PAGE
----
The only way I know is to know something that others don't (insider trading). Friday was options expiry day in the market and surprise, surprise, the SEC announces that Goldman has been let off the hook for only half billion dollars. They made that up and much more on call options as Goldman stock rocketed! The same happened the other way round last expiry day, only you had to be short Goldman to catch that falling knife!
It's all manipulated, so where were the central banks who should have controlled this robbery, instead they actually promoted it in league with the PE. Talk about "fiddling" while Rome burns!
This is a great site for relevant information and education:
Click to view link
Posted by Jisa on 07/17/10 11:15 PM
Click to view link
thanks db for telling it like it is, the msm really wants us to buy the blame the banker game.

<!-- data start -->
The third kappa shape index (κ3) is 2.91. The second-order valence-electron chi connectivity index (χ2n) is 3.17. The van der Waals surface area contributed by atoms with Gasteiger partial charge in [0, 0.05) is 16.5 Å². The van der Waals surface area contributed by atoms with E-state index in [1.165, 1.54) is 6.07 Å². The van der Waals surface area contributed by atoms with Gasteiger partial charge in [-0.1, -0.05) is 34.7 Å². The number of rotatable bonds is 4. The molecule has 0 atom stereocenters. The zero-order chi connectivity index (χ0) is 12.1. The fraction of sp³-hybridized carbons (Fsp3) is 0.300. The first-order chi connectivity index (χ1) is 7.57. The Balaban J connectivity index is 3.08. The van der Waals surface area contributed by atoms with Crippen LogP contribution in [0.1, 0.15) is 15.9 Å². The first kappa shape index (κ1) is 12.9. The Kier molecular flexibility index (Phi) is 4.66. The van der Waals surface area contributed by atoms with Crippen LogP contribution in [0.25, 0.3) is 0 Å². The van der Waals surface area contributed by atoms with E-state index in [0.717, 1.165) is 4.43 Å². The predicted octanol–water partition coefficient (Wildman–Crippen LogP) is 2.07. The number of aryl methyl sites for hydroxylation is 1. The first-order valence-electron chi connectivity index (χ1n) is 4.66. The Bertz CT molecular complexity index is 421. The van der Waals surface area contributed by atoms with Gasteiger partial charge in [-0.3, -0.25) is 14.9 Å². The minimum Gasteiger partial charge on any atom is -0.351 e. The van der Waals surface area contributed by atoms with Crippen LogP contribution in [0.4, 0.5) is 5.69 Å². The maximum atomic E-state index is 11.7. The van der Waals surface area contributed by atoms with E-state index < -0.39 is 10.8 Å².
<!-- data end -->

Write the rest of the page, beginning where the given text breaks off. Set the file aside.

Posted by Mark V on 07/17/10 06:54 PM
"The tool kit which has availed the elite over many generations is not working in the era of the Internet. More and more may have seen behind the curtain."
Therefore, it's time to start censoring the Internet:
Click to view link
But this effort may run into a roadblock now and then:
Click to view link
So maybe the most effective approach is to misapply some of the myriad laws and regs already on the books:
Click to view link
After all, the Constitution is a "living" document that must keep up with modern times.
Unlike basic laws of physical science, fundamental philosophical and economic ideas seem to become obsolete by merely existing for a few decades. Or maybe, from simple disuse.
Posted by Victor Barney on 07/17/10 11:36 AM
Doesn't matter "who" we blame now, but the planned Marxist(anti-messiah) financial collapse still will occur by September 9th of this year! That's just how Marxism always has worked! Then, simply blame it on a designated people(I believe the white man) and holocaust them! No? Watch! PS: I know that our Government does keep track of all this and the SS Black Panthers will be crashing through "our" doors before Jacob's trouble for 3 1/2 years is over!